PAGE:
How does load balancing Exchange 2019 differ from load balancing previous versions of Microsoft's mailbox server? We've assembled everything you need to know.
Microsoft Exchange 2019 upholds the legacy of Exchange 2016, 2013 (and numerous earlier versions) by continuing to be the ubiquitous mail server and calendaring service of choice for small, medium and enterprise-level organizations the world over – despite a very public (and quickly resolved) security blip at the start of 2021.
Microsoft's Windows/Office ecosystem remains as popular/inescapable as it ever was – and tellingly, as of 2020, Exchange is now deployed more in the cloud than on-premise according to Statista.
But what does 2019 add, change or improve – and how is your load balancer affected?
How Exchange 2019 differs to 2016 (and 2013)
Microsoft has documented the main changes to Exchange 2019 compared to 2016. The headlines are related to architectural, security and performance improvements. Also, a few features have been discontinued from 2016 and 2013. There are also some light end-user enhancements. Check out Techgenix.com's comprehensive, independent summary of all of the changes between Exchange 2019 and 2016.
Fortunately, in load balancing terms not much has changed between these versions
Why (and how to) load balance Exchange 2019?
If you need to add a layer of high availability, resilience or scalability to Exchange, Microsoft recommends using a load balancer. Both current and legacy versions of Exchange support load balancing, with a different approach and recommendations dependent on the version you are running. Check out our Microsoft Exchange application page for more on how to load balance current and legacy versions – as well as more on the benefits load balancing brings.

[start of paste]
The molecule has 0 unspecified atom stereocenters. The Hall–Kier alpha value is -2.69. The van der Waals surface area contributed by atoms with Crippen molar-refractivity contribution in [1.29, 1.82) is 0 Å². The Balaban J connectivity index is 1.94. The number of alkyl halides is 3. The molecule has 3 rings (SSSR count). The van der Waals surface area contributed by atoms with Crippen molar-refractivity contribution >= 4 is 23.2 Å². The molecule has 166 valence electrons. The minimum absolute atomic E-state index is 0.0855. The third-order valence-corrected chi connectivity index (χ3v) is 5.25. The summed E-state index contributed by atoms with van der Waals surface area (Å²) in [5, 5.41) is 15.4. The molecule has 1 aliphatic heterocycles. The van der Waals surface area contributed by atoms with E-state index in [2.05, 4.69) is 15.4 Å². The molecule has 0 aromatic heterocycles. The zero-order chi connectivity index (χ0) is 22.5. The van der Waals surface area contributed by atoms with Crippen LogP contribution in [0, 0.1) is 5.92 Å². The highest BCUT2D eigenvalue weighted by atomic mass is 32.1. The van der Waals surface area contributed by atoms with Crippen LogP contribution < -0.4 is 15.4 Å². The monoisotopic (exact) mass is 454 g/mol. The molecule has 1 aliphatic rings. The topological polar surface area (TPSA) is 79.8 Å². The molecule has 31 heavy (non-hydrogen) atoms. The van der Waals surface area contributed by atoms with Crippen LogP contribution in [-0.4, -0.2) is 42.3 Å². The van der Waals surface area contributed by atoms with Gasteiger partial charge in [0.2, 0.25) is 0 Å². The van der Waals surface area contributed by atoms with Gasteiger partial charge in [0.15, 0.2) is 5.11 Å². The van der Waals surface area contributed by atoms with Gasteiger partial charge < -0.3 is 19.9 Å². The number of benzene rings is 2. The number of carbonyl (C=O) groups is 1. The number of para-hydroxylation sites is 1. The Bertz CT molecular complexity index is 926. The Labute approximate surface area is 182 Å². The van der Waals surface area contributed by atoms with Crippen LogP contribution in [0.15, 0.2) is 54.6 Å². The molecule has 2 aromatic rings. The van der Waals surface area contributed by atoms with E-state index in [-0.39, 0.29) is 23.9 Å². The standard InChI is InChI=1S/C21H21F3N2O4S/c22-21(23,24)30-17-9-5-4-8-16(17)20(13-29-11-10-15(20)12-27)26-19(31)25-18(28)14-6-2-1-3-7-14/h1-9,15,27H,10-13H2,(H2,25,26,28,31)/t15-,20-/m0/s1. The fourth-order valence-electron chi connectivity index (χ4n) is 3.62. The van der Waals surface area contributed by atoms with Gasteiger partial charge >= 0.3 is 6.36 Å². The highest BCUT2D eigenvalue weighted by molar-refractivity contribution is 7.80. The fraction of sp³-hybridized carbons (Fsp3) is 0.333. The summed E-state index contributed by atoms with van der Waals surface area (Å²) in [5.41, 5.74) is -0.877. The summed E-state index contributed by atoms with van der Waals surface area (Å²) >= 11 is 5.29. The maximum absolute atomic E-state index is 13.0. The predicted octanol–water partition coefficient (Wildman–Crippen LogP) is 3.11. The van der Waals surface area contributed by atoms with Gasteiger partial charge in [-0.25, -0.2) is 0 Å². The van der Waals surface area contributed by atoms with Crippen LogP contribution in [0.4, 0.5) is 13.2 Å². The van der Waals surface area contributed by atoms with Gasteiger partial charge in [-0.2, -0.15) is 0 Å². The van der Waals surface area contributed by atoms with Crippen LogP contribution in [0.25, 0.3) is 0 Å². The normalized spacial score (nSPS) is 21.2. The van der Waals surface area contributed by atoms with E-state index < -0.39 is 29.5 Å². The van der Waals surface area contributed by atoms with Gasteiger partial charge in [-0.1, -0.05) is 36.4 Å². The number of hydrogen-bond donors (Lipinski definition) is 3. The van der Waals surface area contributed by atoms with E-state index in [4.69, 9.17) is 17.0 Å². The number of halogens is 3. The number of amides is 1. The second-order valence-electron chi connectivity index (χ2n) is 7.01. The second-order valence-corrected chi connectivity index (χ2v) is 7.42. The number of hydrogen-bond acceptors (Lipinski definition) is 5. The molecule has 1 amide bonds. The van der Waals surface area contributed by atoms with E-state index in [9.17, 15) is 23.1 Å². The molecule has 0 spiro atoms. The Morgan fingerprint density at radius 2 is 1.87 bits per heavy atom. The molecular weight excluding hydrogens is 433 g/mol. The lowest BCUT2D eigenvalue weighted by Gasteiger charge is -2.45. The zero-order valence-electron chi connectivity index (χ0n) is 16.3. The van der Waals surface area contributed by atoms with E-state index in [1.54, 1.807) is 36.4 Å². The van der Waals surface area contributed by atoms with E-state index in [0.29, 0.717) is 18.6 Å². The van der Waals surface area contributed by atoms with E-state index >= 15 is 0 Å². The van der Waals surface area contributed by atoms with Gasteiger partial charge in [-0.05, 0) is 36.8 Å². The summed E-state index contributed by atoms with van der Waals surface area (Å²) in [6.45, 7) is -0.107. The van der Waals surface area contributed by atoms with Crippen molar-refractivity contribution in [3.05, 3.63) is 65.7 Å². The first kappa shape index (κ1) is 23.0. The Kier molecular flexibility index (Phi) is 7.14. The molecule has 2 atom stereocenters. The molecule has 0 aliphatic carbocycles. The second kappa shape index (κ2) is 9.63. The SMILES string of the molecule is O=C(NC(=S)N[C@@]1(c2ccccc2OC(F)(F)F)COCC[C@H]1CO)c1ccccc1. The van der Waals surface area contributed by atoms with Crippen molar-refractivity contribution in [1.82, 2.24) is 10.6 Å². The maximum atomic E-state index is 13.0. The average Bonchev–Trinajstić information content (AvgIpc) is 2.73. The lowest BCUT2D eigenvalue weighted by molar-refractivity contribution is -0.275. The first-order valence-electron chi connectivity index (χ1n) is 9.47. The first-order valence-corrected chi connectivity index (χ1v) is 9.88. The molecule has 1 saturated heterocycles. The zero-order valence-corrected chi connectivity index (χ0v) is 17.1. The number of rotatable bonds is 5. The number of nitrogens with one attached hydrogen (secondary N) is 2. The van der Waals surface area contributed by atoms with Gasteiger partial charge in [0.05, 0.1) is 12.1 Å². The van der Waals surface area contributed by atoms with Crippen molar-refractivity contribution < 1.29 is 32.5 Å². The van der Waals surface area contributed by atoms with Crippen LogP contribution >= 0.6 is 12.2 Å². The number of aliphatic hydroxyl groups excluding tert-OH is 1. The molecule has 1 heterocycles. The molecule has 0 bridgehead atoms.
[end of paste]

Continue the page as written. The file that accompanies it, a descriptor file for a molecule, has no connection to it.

How to load balance Microsoft Exchange
Load balancing Exchange 2019 essentially requires the same configuration as load balancing Exchange 2016.
There is a single building block that provides the client access services and the high availability architecture necessary for any enterprise messaging environment. High availability is provided by implementing multiple Mailbox Servers, configuring a Database Availability Group (DAG) and deploying a load balancer.
A DAG is a group of up to 16 Mailbox Servers with 100 active and passive databases. It provides automatic database level recovery from failures that affect individual servers or databases. As with Exchange 2016, Exchange 2019 does not require session affinity at the load balancing layer.
The following table shows the port list that must be load balanced. Some services such as IMAP4 or POP3 may not be required in your environment.
|443||MBOX||HTTPS (Outlook on the Web, AutoDiscovery, Web Services, ActiveSync, MAPI over HTTP, RPC over HTTP – a.k.a. Outlook Anywhere, Offline Address Book, Exchange Administration Center)|
|993||MBOX||Secure IMAP4 clients|
|995||MBOX||Secure POP3 clients|
Exchange 2019 can be deployed in various ways – in the example below, two servers are used. Each server hosts the Mailbox role in a DAG configuration. This provides high availability and uses a minimum number of Exchange Servers. Clients then connect to the Virtual Services (VIPs) on the load balancer rather than connecting directly to one of the Exchange servers. These connections are then load balanced across the Exchange servers to distribute the load according to the load balancing algorithm selected.